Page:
A Preparation for this Stage
Punk Your Spirit by Keren Rosenberg
Critic Axel Andersson (Kritiklabbet, SE) on Punk Your Spirit by Keren Rosenberg.
I have been looking at an icon in the upper left-hand corner of my monitor a bit too much. It says “LIVE” and next to it there is a stylised head and a number that fluctuates around the mid 50s. This number indicate the others, the phantom audience. They are like the dancers (Keren Rosenberg and Nik Rajšek) shown on the sparse stage, and like me, alone or in small units not visible to each other. Then halfway into the performance Punk Your Spirit, the shadow of a head, not unlike an icon, suddenly passes the camera like a ghost and appears on the lower part of my screen. It probably belongs to someone from the production crew.
In the last part of the performance Richard van Kruysdijk comes on stage with an electric bass guitar, amplifiers and a string of pedals coupled like a train set one after the other. I am sitting in my bedroom by my computer in Sweden connected via the internet to a signal from the Netherlands. As is the case with Van Kruysdijk using everything including air itself to make his reverberating music, I am no longer sure what is the instrument beyond the realisation that I am part of it.
This is the first time that I write about dance without being with others in the same space close to the body of the dancer. As Van Kruysdijk makes all vibrate on stage and in this bedroom the camera angle shifts to show a part of the tiers of benches. For the first time I register a tinge of nostalgia. The benches are empty. This is a phantom limb, amputated and aching at the same time. But then the camera shifts and shows Van Kruysdijk from another angle. If “All the world’s a stage” for Shakespeare, all the world is an instrument in Rosenberg’s choreography.
In the very opening of the performance, we see a close-up of the back and shoulders of the female form. At first, I am not sure if the transmission is grainy, but soon realize that the body is covered in some kind of golden coating. The skeleton is moving under this golden cover in a Joséphine Baker-like undulation. The camera moves, the gaze moves. I am interpellated by a set of eyes, then body moving on the stage as though I saw it from afar in a big theatre. The primal surface of the movements seems for a moment betrayed by classic expressions and the strangeness of the gold, as if Rosenberg were a fabled native in the colonial fantasy: la dorada. All of this is counterpoised by the insect-like entrance of the male body and Rajšeks studied play with gravity as Rosenberg sinks to the floor. Rajšek is by the camera primarily shown from a distance that replicates the view one has as an audience in the small venues where I usually see dance.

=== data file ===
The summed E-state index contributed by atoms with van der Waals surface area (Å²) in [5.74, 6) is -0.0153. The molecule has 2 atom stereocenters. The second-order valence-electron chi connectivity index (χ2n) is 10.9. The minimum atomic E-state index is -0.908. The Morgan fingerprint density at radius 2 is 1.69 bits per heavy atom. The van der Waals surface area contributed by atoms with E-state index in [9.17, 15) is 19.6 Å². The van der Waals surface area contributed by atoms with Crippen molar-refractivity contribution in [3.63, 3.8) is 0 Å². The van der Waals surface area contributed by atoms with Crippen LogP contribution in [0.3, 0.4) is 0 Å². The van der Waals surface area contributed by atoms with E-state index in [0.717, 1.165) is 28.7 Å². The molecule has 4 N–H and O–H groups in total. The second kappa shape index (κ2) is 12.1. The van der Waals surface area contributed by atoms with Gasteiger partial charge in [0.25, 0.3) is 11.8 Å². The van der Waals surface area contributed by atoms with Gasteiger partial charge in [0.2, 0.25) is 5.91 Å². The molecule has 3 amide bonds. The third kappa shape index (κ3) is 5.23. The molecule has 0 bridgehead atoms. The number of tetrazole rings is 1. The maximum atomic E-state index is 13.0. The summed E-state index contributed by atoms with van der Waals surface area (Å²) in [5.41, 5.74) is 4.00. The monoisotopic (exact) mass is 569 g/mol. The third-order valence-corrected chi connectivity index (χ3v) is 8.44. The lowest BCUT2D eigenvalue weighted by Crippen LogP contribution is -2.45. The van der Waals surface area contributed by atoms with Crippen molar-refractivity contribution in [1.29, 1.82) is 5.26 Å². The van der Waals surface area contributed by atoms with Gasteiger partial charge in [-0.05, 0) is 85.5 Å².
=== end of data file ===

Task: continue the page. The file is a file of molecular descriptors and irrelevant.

Punk Your Spirit is in the opening titles billed as a return to something primal and spiritual. It seems like the spirit of the signal. Steven Shaviro wrote about it so well in his book Post Cinematic Affect from 2010, in relation to Grace Jones and the music video for the song ‘Corporate Cannibal’. The spirit of the signal is modulation, not metamorphosis. It is on the screen, says Shaviro, the pulsation of the signal happens. The screen is therefore no longer a classical window to the world or a modernist surface in search of its own materiality. An impression that rings true for the screen version of the stage performance of Punk Your Spirit.
Maybe Rosenberg has found a paradoxical alignment: the epochal becoming (primal) of the techno-social happens in the state of simultaneous isolation and connection. A position that is perfectly experienced in pandemic existence. Here the chronology necessarily goes somewhat backwards, but it makes sense. It is as if all those performances one sat through in the past, often skeptically, with their heavy use of cameras and projections were a training for this moment. Stupidly, then I suspected that these experiments heralded some kind of future convergence of stage performance and film, but nothing could have been further from the truth. The intensity that was traded away in the moment, in the theatre, when dancers and actors fumbled with cameras or cameramen fumbled with the stage, were but investments for the intensity that is taking place now, in this bedroom and in 50-some other rooms around the world.
In this shift towards the primacy of the modulation of a primal signal, bare to is spiritual bone, there is an evident dissolution of the body as an integral physical entity. It is hard, and seems wrong, to write dance criticism in the same way as before when its central preoccupation was the somatic. Even dance dramaturgy, as the arrangement of the expectations of the somatic, has lost its previous parameters. At the same time, it is hard to resist the temptation of writing through the phantom limbs.
Let us celebrate the prosthetic, sing to the machines. My networked bedroom is dancing, too. Choreography has left the body.
Even though Punk Your Spirit is not a ghost dance conjuring up what dance was while we wait to return to the theatres, it still contains a familiar haunting. As I turn off the instruments, the computer, monitor and put away my notebook, it is as always after watching dance with a great urge to move. My partner and I go out for a walk in the evening. The rain has stopped and under a lid of dark clouds there is an intense pink ribbon over the horizon. Another signal. I am not changed, I change.
Critic Axel Andersson (Kritiklabbet, SE) on Punk Your Spirit by Keren Rosenberg after seeing this performance on April 22 2021 as the opening of the online Moving Futures Festival. This essay was commissioned by DansBrabant as part of Dance&Dare, a course series and movement by Domain for Art Criticism and DansBrabant in which writers search for new words for new dance. Keren will end the online festival wit Re-Connect on April 29 2021. Image: Alwin Poiana.